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Model of Consistency

Wednesday, July 15, 2009


Courtesy of the Philadelphia Daily News

Philadelphia, Pa. - When Bob Bradley took over the role of coaching the United States men's soccer team from Bruce Arena in the fall of 2006, words fail to describe the size of shoes the Montclair, N.J., native needed to fill.

Sure he was proven on the collegiate and professional levels. As a coach for three teams over a 9-year span in Major League Soccer, Bradley won an MLS Cup title (Chicago Fire, 1998) in addition to being a two-time MLS Coach of the Year (Chicago 1998, Chivas USA 2006).

Still, when the 51-year-old was appointed interim coach after Arena left in December 2006, it was unclear how Bradley planned to bolster a team riding the ebbs and flows of a Gold Cup title in 2005 and the embarrassing low of what can only be described as a lackluster showing in the 2006 World Cup.

"There were expectations, sure, but I was confident that with the right personnel assembled, we had what it took to be viewed as a tough team to beat," Bradley said yesterday following a press conference with the four coaches of the teams playing in Saturday's Gold Cup quarterfinals at Lincoln Financial Field.

The U.S. Soccer Federation left the interim tag attached to Bradley's back until May 16, 2007, after his team ran up a 3-0-1 mark in its first four games. To thank his new bosses, Bradley led the Americans to a 12-5-1 overall record that year, which included beating Mexico in the 2007 Gold Cup final. In addition, Bradley led a run of victories that marked the most successful first year for any coach in U.S. men's national team history, with 10 wins in his first 11 games.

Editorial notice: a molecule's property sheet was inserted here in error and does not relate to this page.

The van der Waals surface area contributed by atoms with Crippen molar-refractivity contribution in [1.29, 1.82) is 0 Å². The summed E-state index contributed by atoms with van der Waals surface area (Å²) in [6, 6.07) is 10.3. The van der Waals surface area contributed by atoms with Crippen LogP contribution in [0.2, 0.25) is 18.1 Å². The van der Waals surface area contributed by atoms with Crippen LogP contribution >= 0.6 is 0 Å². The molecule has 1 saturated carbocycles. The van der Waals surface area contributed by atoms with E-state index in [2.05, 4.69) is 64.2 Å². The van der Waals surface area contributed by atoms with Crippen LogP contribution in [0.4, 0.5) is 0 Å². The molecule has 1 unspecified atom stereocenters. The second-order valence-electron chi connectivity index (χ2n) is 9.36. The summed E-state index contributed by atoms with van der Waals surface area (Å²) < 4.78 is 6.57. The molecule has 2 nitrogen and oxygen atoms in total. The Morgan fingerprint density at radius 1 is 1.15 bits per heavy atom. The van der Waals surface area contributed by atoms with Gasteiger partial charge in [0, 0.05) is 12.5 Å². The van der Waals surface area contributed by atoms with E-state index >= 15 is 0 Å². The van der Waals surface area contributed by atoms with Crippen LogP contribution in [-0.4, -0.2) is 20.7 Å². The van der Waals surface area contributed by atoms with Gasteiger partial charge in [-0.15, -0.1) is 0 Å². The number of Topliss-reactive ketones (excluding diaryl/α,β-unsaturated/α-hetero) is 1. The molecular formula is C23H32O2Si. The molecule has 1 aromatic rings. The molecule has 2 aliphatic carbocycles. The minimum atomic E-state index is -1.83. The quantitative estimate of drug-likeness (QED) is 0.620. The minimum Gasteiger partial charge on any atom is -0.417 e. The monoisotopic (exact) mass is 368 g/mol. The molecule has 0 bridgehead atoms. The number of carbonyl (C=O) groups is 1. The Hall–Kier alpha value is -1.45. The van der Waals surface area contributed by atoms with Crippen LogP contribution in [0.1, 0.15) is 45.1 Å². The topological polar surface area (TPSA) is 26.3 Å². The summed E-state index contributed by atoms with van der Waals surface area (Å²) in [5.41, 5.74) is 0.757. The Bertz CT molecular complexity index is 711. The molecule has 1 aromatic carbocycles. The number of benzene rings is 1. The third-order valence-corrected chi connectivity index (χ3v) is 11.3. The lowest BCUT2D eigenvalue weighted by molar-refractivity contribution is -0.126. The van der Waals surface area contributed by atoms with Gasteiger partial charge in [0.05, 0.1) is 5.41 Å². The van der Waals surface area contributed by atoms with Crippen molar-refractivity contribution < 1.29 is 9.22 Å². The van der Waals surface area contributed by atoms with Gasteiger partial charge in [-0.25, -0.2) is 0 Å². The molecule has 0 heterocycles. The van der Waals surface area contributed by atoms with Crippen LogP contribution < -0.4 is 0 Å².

"It's fun watching the fruits of your labor," Bradley said. "To witness the hours of planning, preparation and practice turn into a win is the most gratifying feeling any coach can have. It's always been my mindset that proper preparation produces positive results so that's how I go about my job."

Sports have always been in the bloodline of the Bradley family. His brother Scott was a catcher for the Yankees, White Sox, Mariners and Reds. His other brother Jeff is a senior writer at ESPN the Magazine, and his son Michael, who plays in the German Bundesliga, has gone through the ranks of U.S. Soccer.

But for Bob, it was always soccer.

For the entire story, head to Philadelphia Daily News.